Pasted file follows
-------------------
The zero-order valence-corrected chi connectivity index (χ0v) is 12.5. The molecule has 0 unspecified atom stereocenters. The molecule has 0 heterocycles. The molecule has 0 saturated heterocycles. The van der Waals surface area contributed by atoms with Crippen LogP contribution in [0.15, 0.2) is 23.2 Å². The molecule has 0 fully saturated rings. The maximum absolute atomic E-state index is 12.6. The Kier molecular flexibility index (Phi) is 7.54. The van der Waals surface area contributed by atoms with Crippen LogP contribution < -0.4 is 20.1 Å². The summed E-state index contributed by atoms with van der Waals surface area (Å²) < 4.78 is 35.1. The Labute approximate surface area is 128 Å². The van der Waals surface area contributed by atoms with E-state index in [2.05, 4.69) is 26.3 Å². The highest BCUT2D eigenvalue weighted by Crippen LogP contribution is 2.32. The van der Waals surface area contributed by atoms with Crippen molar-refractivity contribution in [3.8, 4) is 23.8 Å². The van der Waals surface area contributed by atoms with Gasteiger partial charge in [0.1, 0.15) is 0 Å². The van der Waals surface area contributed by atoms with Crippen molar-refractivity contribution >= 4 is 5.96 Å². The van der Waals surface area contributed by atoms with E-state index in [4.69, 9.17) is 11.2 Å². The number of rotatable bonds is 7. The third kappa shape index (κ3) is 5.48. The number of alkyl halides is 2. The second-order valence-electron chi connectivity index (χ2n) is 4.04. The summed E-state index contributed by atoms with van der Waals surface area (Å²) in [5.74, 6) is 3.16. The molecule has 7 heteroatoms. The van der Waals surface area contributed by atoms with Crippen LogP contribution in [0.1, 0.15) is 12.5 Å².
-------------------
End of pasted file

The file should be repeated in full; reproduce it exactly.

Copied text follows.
The zero-order valence-corrected chi connectivity index (χ0v) is 12.5. The molecule has 0 unspecified atom stereocenters. The molecule has 0 heterocycles. The molecule has 0 saturated heterocycles. The van der Waals surface area contributed by atoms with Crippen LogP contribution in [0.15, 0.2) is 23.2 Å². The molecule has 0 fully saturated rings. The maximum absolute atomic E-state index is 12.6. The Kier molecular flexibility index (Phi) is 7.54. The van der Waals surface area contributed by atoms with Crippen LogP contribution < -0.4 is 20.1 Å². The summed E-state index contributed by atoms with van der Waals surface area (Å²) < 4.78 is 35.1. The Labute approximate surface area is 128 Å². The van der Waals surface area contributed by atoms with E-state index in [2.05, 4.69) is 26.3 Å². The highest BCUT2D eigenvalue weighted by Crippen LogP contribution is 2.32. The van der Waals surface area contributed by atoms with Crippen molar-refractivity contribution in [3.8, 4) is 23.8 Å². The van der Waals surface area contributed by atoms with Gasteiger partial charge in [0.1, 0.15) is 0 Å². The van der Waals surface area contributed by atoms with Crippen molar-refractivity contribution >= 4 is 5.96 Å². The van der Waals surface area contributed by atoms with E-state index in [4.69, 9.17) is 11.2 Å². The number of rotatable bonds is 7. The third kappa shape index (κ3) is 5.48. The number of alkyl halides is 2. The second-order valence-electron chi connectivity index (χ2n) is 4.04. The summed E-state index contributed by atoms with van der Waals surface area (Å²) in [5.74, 6) is 3.16. The molecule has 7 heteroatoms. The van der Waals surface area contributed by atoms with Crippen LogP contribution in [0.1, 0.15) is 12.5 Å².